Oh, yah, I got an iPhone -- I can tell `cause it looks just like the photo on the cover of the book, "iPhone, Fully Loaded" by the fabulous Andy Ihnatko (Google his name if you don't recognize it -- and if you don't recognize it, you're not a Mac addict). The iPhone was a gift from my always-generous daughter who is the source of all my computer-ability, and from whom I'm borrowing the book. If it weren't for her, I'd still be using an Apple IIc and eating food with stone-crafted tools. I think the term is: luddite, although I prefer, Neo-Luddite. Thanks to Nia, I am the wildly happy owner of an iPhone. I've loaded it with free "apps" -- many of which I'll never use and/or never learn to use -- but the little app icons look pretty! Besides the phone feature, I've downloaded email, text-messaged, Twittered, browsed/searched the webnets (which came in handy when the dreaded "Triangle of Death" warning light lit on my Prius dashboard last December and a quick check via a Google search led me to discern -- rightly -- that I hadn't closed the gas cap tightly enough after the last fill-up). I've used the iPod/podcast feature extensively, and consulted Urbanspoon (to find a vegan restaurant), Yelp, Weather Bug, NetNews, RTM (Remember The Milk), TipStar and Handy Level (which I love to play with at restaurants to make sure the table is level... doesn't everyone?). It's an amazing device although I've never used a Blackberry, so my opinion is pretty biased. Still, I like it.
Just before my birthday I received an email with the attached video. It kind of put "aging" into perspective for me. The next time I start a thought with, "I'm too old..." I'll think about this woman. I love the spirit and joy of this 80-something woman, who puts me to shame when it comes to flexibility, attitude, sexiness and dancing! Where'd I put my "Dance, Dance Revolution" mat?
March 9th was the second anniversary of my 30th birthday. It's also the 147th anniversary of the battle of Monitor and Marrimac, but I seriously digress. The "surprise" birthday bash was undoubtedly the best, most unforgettable birthday ever -- and I should know, I've had my share of birthdays. Despite my intention to take lots of photos, I took exactly none. However, my dear friend and expert photo-taker, Elena, took many with her high-fallutin'-multi-fangled-photo-makin' contraption (apparently, I'm suddenly channeling an old prospector from a Bugs Bunny cartoon) all of which she posted on Flickr
Tuesday, March 3, 2009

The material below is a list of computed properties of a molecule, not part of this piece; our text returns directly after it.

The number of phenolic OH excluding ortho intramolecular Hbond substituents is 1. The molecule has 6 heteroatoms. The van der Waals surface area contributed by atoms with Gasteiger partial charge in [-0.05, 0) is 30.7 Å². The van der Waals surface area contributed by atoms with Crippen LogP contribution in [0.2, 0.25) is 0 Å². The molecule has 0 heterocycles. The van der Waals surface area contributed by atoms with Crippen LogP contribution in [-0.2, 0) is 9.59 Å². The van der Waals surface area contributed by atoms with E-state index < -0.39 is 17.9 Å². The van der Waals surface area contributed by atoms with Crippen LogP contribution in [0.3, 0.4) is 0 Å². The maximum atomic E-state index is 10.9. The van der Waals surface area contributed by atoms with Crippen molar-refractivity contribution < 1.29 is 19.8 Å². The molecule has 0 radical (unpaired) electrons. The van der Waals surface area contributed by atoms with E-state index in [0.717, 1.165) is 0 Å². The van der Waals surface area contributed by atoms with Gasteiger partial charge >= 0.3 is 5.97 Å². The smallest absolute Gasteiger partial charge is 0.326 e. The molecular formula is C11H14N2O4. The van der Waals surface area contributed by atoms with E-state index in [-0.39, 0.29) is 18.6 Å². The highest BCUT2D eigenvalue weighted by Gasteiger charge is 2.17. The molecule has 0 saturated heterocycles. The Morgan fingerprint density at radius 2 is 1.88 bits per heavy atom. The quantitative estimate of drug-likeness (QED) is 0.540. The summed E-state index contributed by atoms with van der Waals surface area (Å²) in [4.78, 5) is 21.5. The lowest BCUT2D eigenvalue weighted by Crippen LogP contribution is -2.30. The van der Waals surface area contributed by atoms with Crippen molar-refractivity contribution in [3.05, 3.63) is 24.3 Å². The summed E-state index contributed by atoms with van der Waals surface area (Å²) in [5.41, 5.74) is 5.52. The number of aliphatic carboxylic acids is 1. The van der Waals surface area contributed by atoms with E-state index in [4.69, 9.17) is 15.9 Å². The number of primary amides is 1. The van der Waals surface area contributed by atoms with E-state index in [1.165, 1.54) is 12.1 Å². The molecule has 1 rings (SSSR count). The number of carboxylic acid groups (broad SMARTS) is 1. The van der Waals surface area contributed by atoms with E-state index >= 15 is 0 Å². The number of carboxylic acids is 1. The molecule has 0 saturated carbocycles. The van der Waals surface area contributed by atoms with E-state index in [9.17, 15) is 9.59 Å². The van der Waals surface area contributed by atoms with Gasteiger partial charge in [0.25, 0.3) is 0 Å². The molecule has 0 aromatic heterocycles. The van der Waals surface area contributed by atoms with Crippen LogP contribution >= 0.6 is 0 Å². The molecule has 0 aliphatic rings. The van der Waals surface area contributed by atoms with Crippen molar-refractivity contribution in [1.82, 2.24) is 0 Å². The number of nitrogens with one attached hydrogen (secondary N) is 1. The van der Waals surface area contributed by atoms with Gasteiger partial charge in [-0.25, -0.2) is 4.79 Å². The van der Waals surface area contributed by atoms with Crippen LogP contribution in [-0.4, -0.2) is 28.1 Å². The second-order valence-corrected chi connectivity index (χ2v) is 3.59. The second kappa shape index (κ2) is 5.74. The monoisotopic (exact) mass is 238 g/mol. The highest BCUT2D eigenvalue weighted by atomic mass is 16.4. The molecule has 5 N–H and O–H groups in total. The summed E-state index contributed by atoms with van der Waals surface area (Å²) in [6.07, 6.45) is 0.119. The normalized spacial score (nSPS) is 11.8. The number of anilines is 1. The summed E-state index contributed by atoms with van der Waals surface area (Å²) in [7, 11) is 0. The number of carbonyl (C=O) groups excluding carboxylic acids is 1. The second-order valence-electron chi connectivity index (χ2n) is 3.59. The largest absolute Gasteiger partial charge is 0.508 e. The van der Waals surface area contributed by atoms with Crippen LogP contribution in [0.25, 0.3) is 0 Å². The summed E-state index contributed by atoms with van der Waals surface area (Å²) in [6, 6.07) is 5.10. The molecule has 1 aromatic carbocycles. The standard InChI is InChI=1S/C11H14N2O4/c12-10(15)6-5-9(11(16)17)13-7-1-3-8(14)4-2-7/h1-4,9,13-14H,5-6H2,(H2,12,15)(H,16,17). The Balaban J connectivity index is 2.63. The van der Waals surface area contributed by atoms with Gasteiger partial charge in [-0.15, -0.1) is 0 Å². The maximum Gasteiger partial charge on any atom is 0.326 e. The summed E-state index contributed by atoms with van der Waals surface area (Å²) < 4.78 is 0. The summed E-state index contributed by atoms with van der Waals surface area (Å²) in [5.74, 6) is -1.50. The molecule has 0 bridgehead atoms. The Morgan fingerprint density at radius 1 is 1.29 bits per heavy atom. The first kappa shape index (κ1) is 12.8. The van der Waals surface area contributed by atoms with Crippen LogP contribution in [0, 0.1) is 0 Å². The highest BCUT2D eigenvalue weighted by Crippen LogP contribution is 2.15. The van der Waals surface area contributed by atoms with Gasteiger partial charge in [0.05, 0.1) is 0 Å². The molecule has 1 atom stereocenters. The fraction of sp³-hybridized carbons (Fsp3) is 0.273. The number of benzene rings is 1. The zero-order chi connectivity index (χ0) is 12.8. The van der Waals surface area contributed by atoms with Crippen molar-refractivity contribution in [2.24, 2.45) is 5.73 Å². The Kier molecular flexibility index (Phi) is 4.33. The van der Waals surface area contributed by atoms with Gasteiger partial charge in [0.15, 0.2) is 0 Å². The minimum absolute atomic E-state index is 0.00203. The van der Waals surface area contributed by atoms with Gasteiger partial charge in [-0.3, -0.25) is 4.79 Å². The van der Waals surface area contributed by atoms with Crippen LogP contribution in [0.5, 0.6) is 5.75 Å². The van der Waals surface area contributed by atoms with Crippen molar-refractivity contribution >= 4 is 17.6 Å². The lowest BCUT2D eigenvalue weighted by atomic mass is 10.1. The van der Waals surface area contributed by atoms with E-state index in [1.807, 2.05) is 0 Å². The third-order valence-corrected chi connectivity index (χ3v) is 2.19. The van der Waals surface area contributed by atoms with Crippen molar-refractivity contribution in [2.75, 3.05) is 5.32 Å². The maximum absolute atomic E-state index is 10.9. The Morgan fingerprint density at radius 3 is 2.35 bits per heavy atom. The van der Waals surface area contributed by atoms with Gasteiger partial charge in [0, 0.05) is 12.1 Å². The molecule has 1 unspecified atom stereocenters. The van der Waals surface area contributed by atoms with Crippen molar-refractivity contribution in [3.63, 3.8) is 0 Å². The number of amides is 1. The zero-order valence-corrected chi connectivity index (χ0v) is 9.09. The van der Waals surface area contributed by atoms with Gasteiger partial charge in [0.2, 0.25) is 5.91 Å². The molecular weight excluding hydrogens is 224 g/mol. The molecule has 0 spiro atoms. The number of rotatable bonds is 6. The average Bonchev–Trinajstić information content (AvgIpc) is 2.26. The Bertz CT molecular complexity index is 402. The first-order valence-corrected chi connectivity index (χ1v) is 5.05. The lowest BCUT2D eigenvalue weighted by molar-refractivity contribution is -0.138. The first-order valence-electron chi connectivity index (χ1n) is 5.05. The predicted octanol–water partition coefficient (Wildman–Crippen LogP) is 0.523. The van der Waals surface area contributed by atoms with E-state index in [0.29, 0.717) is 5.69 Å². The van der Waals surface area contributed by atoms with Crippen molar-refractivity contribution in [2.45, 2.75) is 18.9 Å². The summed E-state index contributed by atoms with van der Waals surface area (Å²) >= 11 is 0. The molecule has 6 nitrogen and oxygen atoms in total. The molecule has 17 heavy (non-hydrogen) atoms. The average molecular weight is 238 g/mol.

Believe it or not, this is not a horror story. My address book lists TimeWarner as: "TimeWarner Sucks!" -- an expression of my opinion of their service. I've made about ten times as many repair calls to TimeWarner as I did to Adelphia before it was acquired by TimeWarner. They tell me it's the same infrastructure as Adelphia -- but the service is worse. Today, a repair rep was scheduled to arrive between noon and 2pm to repair a combination of two different broadcast glitches I'd reported on Saturday. I won't go into the details of the repair -- suffice it to say the person to whom I reported the problem had never heard of anything like it -- neither had her supervisor. The point of this jabber is, I have a very low opinion of TimeWarner cable service -- and I only have their overpriced TV broadcast service -- but I have always been impressed with their employees. I don't know any of them personally -- I've never met a TimerWarner employee at a party, in a grocery line or while waiting to cross the street (perhaps I don't get out enough) -- but my experiences with them have all been very good. REALLY! The only exception was the snippy New York customer service rep with whom I spoke shortly after TimeWarner's acquisition of Adelphia and 5 days of no service. But those were "dark" days for everyone with TimeWarner service. I must tell you, Gentle Reader, I hate those scripts TimeWarner (and Verizon) makes their operators read. You know -- the ones that are delivered with an unearthly cheerfulness and sound something like this: "Hello! My name is (fill in the blank)! How may I provide you with the world's most excellent acts of perkiness that will burn a hole in your brain so you won't remember how angry you are with our company?" I always wonder if the person who delivers that script makes "Gag-me-with-my-own-finger" motions to their fellow operators once they've deliver the disingenuous babble. Other than the phony script thing, the folks they hire, in my opinion and experience, have always been outstanding. Today, the repair rep called 15 minutes before he arrived, then arrived on time, was friendly yet professional, did the repair quickly and with no fuss or muss. Plus, he didn't ask to use my bathroom before he left (always a gold star i my book)!